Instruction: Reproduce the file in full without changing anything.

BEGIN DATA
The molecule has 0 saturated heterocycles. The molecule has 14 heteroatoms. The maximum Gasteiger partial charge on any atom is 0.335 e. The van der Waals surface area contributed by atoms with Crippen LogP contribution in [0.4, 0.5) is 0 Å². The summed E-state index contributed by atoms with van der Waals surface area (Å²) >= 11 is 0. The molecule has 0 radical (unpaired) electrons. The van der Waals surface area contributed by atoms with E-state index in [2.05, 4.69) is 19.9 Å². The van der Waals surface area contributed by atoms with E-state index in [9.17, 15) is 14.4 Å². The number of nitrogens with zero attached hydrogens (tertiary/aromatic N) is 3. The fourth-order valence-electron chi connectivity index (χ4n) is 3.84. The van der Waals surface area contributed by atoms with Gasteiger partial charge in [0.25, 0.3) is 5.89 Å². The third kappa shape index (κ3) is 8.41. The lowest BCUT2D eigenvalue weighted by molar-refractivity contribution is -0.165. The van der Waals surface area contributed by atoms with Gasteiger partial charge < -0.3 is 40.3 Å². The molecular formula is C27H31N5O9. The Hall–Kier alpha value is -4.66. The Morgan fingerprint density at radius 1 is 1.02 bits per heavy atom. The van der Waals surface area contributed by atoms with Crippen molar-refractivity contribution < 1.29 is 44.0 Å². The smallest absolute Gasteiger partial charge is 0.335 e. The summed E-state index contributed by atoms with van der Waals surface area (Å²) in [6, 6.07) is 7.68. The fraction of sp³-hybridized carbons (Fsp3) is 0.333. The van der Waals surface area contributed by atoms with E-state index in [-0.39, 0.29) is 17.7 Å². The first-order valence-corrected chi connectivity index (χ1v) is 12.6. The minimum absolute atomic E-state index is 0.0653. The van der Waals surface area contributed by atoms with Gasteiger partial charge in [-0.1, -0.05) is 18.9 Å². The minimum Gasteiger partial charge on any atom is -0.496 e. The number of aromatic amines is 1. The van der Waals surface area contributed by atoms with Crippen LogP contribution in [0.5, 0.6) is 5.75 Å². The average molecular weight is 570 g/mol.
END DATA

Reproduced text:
The molecule has 0 saturated heterocycles. The molecule has 14 heteroatoms. The maximum Gasteiger partial charge on any atom is 0.335 e. The van der Waals surface area contributed by atoms with Crippen LogP contribution in [0.4, 0.5) is 0 Å². The summed E-state index contributed by atoms with van der Waals surface area (Å²) >= 11 is 0. The molecule has 0 radical (unpaired) electrons. The van der Waals surface area contributed by atoms with E-state index in [2.05, 4.69) is 19.9 Å². The van der Waals surface area contributed by atoms with E-state index in [9.17, 15) is 14.4 Å². The number of nitrogens with zero attached hydrogens (tertiary/aromatic N) is 3. The fourth-order valence-electron chi connectivity index (χ4n) is 3.84. The van der Waals surface area contributed by atoms with Gasteiger partial charge in [0.25, 0.3) is 5.89 Å². The third kappa shape index (κ3) is 8.41. The lowest BCUT2D eigenvalue weighted by molar-refractivity contribution is -0.165. The van der Waals surface area contributed by atoms with Gasteiger partial charge < -0.3 is 40.3 Å². The molecular formula is C27H31N5O9. The Hall–Kier alpha value is -4.66. The Morgan fingerprint density at radius 1 is 1.02 bits per heavy atom. The van der Waals surface area contributed by atoms with Crippen molar-refractivity contribution < 1.29 is 44.0 Å². The smallest absolute Gasteiger partial charge is 0.335 e. The summed E-state index contributed by atoms with van der Waals surface area (Å²) in [6, 6.07) is 7.68. The fraction of sp³-hybridized carbons (Fsp3) is 0.333. The van der Waals surface area contributed by atoms with E-state index in [-0.39, 0.29) is 17.7 Å². The first-order valence-corrected chi connectivity index (χ1v) is 12.6. The minimum absolute atomic E-state index is 0.0653. The van der Waals surface area contributed by atoms with Gasteiger partial charge in [-0.1, -0.05) is 18.9 Å². The minimum Gasteiger partial charge on any atom is -0.496 e. The number of aromatic amines is 1. The van der Waals surface area contributed by atoms with Crippen LogP contribution in [0.5, 0.6) is 5.75 Å². The average molecular weight is 570 g/mol.